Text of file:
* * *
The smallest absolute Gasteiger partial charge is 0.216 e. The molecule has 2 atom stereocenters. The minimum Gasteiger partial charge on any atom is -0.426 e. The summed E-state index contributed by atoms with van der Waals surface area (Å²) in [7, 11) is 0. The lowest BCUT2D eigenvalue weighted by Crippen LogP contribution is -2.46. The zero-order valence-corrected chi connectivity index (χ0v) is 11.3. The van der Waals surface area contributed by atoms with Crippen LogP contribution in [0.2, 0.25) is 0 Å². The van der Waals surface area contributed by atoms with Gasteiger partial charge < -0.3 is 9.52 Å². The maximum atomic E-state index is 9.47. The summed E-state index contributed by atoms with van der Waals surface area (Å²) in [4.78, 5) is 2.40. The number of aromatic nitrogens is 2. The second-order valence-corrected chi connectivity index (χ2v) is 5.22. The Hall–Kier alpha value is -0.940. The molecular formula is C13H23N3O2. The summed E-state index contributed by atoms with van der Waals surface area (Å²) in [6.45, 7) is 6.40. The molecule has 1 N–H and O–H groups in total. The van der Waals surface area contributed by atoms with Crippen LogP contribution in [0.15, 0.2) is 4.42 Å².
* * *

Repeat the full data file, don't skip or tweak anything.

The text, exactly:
The smallest absolute Gasteiger partial charge is 0.216 e. The molecule has 2 atom stereocenters. The minimum Gasteiger partial charge on any atom is -0.426 e. The summed E-state index contributed by atoms with van der Waals surface area (Å²) in [7, 11) is 0. The lowest BCUT2D eigenvalue weighted by Crippen LogP contribution is -2.46. The zero-order valence-corrected chi connectivity index (χ0v) is 11.3. The van der Waals surface area contributed by atoms with Crippen LogP contribution in [0.2, 0.25) is 0 Å². The van der Waals surface area contributed by atoms with Gasteiger partial charge < -0.3 is 9.52 Å². The maximum atomic E-state index is 9.47. The summed E-state index contributed by atoms with van der Waals surface area (Å²) in [4.78, 5) is 2.40. The number of aromatic nitrogens is 2. The second-order valence-corrected chi connectivity index (χ2v) is 5.22. The Hall–Kier alpha value is -0.940. The molecular formula is C13H23N3O2. The summed E-state index contributed by atoms with van der Waals surface area (Å²) in [6.45, 7) is 6.40. The molecule has 1 N–H and O–H groups in total. The van der Waals surface area contributed by atoms with Crippen LogP contribution in [0.15, 0.2) is 4.42 Å².